Hit the road with Orange's seriously powerful portable speakers

Orange Box bluetooth speaker
(Image credit: Orange)

Some designs are iconic. The Braun clock. The Ames chair. The Orange amplifier. Listing the artists who've used Orange amps on stage would be an article in itself, as the amps have powered the performances of countless stars – from Stevie Wonder and Tina Turner to Slipknot and Oasis. And now you can put an Orange amp in your room or take it to the beach like one of the best wireless speakers thanks to Orange's two new Bluetooth speakers, the Orange Box and Orange Box-L.

Both Orange speakers are designed for music fans rather than music makers, although of course there's huge overlap between both groups. While these speakers look like the legendary stage amps, they're designed for offstage use in your kitchen, at your computer, in your room or – in the case of the Box-L – anywhere the music takes you.

The unique selling point here is that Orange's boxes are the only Bluetooth speakers on the market that use both Class D and A/B analogue amplifiers, which deliver tight bass, natural mids and the warmth that only analogue amps can really provide. They're designed to go very loud – they put out 50W RMS – but have built-in protection to ensure that you don't blow the speakers if you get too excited when you're playing Slipknot.

The difference between the two Boxes is that the Orange Box L is a mains-powered speaker with an integrated 5-inch subwoofer for deeper bass, while the Orange Box is lighter (3kg compared to 4.3kg), battery powered and promises 15 hours of playback between charges. 

Both are on sale now, with the Orange Box going for $299 / £275 and the Orange Box-L for $345 / £315. Both speakers come in a choice of orange or black finishes.

Opinion: there's more to a great amp than a badge

Orange isn't the first guitar amplifier firm to get into the personal audio space: Marshall has been doing it for years, and its Acton, Stanmore and Woburn speakers are now in their third generation. I've heard a few Marshalls and I've found that they share a similarity with their on-stage predecessors, of which I've owned a couple and played through dozens – they can get unpleasantly harsh at the high end. That for me has meant that they're not necessarily my choice for the best Bluetooth speakers, although I've yet to hear the third generation with their redesigned and repositioned speaker setups.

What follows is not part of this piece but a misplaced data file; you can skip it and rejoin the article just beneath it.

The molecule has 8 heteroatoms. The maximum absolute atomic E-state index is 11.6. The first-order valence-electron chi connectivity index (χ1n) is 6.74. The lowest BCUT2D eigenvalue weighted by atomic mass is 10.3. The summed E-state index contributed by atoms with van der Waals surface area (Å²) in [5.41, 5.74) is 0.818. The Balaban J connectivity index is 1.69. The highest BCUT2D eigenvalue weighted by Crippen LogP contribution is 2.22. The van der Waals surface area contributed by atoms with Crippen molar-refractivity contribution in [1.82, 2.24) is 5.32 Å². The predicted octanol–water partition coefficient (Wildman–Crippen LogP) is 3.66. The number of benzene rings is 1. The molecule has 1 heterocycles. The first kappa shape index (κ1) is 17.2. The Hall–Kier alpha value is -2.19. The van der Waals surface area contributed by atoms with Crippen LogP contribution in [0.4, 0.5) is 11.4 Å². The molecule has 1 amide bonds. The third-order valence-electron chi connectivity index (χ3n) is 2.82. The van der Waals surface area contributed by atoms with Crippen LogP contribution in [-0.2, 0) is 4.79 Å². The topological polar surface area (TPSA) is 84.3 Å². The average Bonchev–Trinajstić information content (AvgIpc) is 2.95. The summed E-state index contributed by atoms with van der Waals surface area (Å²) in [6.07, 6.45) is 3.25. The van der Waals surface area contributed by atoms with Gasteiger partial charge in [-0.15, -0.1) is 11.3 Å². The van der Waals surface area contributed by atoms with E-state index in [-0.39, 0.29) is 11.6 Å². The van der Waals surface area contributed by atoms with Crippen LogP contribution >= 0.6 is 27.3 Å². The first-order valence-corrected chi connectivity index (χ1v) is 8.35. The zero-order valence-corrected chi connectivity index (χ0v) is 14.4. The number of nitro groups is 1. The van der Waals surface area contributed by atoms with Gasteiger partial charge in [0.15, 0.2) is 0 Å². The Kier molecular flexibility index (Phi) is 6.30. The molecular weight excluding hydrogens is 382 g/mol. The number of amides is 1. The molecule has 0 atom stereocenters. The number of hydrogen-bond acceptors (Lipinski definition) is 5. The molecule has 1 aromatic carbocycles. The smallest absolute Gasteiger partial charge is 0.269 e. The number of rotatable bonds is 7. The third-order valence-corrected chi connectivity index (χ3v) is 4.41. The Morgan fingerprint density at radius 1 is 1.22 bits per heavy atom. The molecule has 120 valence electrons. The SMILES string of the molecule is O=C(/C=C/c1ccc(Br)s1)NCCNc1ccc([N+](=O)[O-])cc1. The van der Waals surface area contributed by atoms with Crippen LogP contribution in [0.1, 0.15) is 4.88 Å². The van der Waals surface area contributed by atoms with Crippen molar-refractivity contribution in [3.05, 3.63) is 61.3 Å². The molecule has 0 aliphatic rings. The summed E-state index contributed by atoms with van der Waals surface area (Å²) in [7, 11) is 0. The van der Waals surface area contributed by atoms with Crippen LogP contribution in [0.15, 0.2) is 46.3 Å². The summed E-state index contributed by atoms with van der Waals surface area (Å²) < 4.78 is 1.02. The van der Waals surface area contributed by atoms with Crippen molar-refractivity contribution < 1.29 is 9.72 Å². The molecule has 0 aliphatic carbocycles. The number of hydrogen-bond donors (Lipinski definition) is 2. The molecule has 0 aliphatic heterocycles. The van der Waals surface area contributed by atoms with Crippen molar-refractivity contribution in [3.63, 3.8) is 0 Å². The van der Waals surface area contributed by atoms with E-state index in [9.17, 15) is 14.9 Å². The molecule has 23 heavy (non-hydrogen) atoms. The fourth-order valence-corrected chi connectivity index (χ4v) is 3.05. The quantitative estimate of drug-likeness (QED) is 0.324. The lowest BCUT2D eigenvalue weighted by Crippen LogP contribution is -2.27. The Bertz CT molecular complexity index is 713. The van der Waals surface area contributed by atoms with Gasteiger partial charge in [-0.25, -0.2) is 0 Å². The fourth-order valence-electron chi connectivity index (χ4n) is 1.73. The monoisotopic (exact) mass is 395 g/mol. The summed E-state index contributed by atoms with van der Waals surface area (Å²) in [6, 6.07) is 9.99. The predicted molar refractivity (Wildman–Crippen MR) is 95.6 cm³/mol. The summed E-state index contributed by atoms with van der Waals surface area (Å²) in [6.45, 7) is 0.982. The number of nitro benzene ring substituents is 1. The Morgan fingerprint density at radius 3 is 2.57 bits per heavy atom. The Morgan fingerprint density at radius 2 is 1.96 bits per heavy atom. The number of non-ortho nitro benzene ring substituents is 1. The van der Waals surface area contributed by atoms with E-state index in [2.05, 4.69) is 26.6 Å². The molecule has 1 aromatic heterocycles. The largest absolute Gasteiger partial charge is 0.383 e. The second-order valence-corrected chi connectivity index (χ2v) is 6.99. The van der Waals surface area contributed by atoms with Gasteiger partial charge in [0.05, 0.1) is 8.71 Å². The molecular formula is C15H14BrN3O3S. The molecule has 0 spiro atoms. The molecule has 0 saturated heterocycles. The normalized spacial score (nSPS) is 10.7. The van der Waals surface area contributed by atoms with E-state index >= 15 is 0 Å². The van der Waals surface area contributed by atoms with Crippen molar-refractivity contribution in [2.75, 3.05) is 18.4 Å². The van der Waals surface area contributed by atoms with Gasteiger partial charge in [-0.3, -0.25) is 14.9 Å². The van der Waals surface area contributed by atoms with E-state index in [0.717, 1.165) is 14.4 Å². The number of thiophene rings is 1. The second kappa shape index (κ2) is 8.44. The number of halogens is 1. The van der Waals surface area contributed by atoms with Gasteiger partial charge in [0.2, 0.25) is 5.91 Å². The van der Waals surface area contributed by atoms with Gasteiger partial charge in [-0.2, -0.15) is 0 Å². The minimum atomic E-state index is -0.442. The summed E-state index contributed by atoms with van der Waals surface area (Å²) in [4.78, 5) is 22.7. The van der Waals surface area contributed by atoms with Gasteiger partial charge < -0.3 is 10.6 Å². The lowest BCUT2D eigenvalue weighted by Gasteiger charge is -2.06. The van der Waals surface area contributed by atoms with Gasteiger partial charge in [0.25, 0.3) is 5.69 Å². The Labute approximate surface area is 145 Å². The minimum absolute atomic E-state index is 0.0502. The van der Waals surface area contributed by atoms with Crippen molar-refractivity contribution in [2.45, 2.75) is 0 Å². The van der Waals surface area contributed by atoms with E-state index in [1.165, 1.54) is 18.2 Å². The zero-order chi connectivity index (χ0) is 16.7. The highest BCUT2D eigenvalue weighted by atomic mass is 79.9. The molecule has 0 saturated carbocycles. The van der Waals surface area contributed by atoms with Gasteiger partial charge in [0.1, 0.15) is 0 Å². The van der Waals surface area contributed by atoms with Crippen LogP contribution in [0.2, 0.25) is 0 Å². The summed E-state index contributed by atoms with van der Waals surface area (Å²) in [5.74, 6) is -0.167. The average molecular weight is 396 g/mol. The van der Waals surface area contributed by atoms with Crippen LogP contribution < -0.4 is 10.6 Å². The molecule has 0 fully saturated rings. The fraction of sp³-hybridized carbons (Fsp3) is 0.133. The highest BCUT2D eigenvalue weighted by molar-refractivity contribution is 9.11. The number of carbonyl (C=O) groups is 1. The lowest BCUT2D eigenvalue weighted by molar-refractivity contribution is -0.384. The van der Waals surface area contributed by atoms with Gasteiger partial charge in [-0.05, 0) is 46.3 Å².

The worry with iconic brands is that you're buying a badge of engineering rather than actual engineering, with the brand's look being copied but not its underlying ethos. I don't think that's the case here, because Orange is famous among musicians for staying true to its amps: it doesn't really do what's trendy or cut corners to make its amps more affordable (which is why I don't own one; as much as I'd love a Rockerverb Neo MKIII, I don't have over $2,000 to buy one). So the inclusion here of analogue amplification makes my ears prick up: that's not something you do if you're trying to use your logo on a Chinese-made cheapie.

I wouldn't buy any kind of speaker unheard, because as with guitar amps so much of it comes down to your personal preference and the kind of music you play. But the specs suggest these speakers are going to sound just as good as they look. Just don't buy a black Orange. That's just wrong.

Carrie Marshall

Writer, broadcaster, musician and kitchen gadget obsessive Carrie Marshall (Twitter) has been writing about tech since 1998, contributing sage advice and odd opinions to all kinds of magazines and websites as well as writing more than a dozen books. Her memoir, Carrie Kills A Man, is on sale now. She is the singer in Glaswegian rock band HAVR.